Rushing cascades, Hobbit-like landscapes, and chill outdoor adventure in Marin

Hiking the Cataract Falls Loop Trail
Along the Cataract Loop Trail near Bolinas. Photo by David Schnur

By Marke B.

JANUARY 3, 2015 – We need a lot more rain, but the storms we’ve had so far in Northern California have already led to a spectacular waterfall season. The Bay has several beloved (and somewhat secret) waterfall-centric day hikes I’ll be sharing as the season comes along. But on Saturday our hike-questing, get-out-of-Dodge eyes were caught by one in particular: the Cataract Trail, about halfway between Fairfax and Bolinas off the very windy Bolinas Road in Marin. (The trailhead comes almost right after you cross the very cool Alpine dam.) Cataracts in this sense are steep, small, stepped waterfalls — idyllic, rock-strewn rushing cascades — no, not the congenital blinding kind.  (But speaking of which, step away from your computer sometimes!)

Hiking the Cataract Falls Loop Trail. Photo by David Schnur
Along the Cataract Loop Trail near Bolinas. Photo by David Schnur

The Cataract Trail itself is about 2.9 miles, and can get pretty crowded with oglers. (You may want want to find time to visit on a weekday if you’re looking for alone time — I don’t know if this hike is on “It’s Just Lunch” or what, but there was a multitude of cute-awkward straight couples there yesterday, goddess bless ’em.) So we decided to get a little more solitude and exercise by doing the longer 6-hour, 7.5-mile, moderate-difficulty loop that also encompasses High Marsh Trail, Kent Trail, and Helen Markt Trail. On a 56-degree, sunny January day, it was the right decision.

Hiking the Cataract Falls Loop Trail. Photo by David Schnur
Along the Cataract Loop Trail near Bolinas. Photo by David Schnur

There’s so much opportunity for hiking in this area, that you can hike up to 11 miles, but remember to be prepared during the shorter daylight months to hustle a bit. And no matter what, don’t forget to pick up some fortifying sammies at Perry’s Delicatessen #3 in Fairfax along the way.

Hiking the Cataract Falls Loop Trail
This is the long, 11-mile version of the Cataract Loop Trail via Meetup, which explains all the cute Stanford students we ran into. But you can cut across Kent Trail for the version we did, which took 5-6 hours in total, including picnic stop.

Along the way, you’ll first pass a breathtaking array of cataracts as the swollen Cataract Creek burst through the hillside — very Hobbitland, and the required soundtrack in your head is a bit of Cocteau Twins.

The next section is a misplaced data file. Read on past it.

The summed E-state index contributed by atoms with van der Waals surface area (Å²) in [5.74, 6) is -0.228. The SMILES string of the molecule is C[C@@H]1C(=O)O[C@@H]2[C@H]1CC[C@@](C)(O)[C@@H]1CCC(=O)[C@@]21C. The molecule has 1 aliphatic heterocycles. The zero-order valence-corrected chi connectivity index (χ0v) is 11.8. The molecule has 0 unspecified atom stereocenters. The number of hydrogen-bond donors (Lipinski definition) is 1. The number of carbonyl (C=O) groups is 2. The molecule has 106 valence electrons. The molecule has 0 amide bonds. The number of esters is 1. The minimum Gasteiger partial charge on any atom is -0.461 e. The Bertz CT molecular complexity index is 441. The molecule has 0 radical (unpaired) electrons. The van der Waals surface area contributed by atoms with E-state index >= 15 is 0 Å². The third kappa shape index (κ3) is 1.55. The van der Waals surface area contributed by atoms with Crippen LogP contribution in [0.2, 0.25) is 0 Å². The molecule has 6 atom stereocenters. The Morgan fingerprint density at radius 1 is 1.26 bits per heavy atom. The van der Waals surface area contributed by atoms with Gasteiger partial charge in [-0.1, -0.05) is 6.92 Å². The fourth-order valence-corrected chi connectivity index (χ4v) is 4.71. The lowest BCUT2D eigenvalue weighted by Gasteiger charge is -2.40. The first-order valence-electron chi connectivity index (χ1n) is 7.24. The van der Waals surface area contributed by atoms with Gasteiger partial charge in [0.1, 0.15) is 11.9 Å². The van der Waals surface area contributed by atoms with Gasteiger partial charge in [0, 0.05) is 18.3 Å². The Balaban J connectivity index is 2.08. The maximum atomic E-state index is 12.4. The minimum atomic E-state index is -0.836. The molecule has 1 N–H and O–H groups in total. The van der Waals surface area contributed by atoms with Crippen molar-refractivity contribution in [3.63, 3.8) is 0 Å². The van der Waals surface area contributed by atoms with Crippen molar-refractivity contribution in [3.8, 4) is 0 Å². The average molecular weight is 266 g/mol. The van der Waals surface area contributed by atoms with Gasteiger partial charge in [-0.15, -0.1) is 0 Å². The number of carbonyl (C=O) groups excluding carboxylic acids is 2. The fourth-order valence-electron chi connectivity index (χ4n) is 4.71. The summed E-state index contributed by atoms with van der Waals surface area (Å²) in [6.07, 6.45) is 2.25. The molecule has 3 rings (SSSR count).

Hiking the Cataract Falls Loop Trail. Photo by David Schnur
Along the Cataract Loop Trail near Bolinas. Photo by David Schnur

After the (slippery) climb up the hill to the cataracts’ source, you’ll break into a bald green wonderland of Alpine meadow. Everyone eats over in Laurel Dell, but walk a bit up High Marsh Trail into the sunshine and look for Bald Knoll, where you can sit on the grass with a great view and tuck in.

Hiking the Cataract Falls Loop Trail. Photo by David Schnur
Along the Cataract Trail near Bolinas. Photo by David Schnur

Then it’s all peaceful adventure as you pass through bright ochre madrone groves, towering redwood stands, alien moss formations, radioactive-green stagnant ponds, and the rippling azure splendor of manmade Alpine Lake, a huge reservoir.

Hiking the Cataract Falls Loop Trail. Photo by David Schnur
Along the Cataract Loop Trail near Bolinas. Photo by David Schnur

The loop path is pretty even until you start crossing several ravines near the end, which will give your upper thighs quite a workout. (Bring a pole, things get a bit muddy and slippery on the downslopes.)

Hiking the Cataract Falls Loop Trail. Photo by David Schnur
Alpine Lake. Photo by David Schnur

Of course, after six hours of breathtaking, and breath-catching, hiking, you certainly get to treat yourself to huge meal. (Say, Sardinian pasta at La Ciccia? Guilty.)

Hiking the Cataract Falls Loop Trail. Photo by David Schnur
Alien sap-moss formation along the Cataract Loop Trail. Photo by David Schnur

The only wee bummer about the whole thing is that you’ll have to get your hands on a car to get there, as public transit is nil. So bring a bunch of woodsy-minded friends (one with wheels) along.

 

Marke Bieschke is the publisher and arts and culture editor of 48 Hills. He co-owns the Stud bar in SoMa. Reach him at marke (at) 48hills.org, follow @supermarke on Twitter.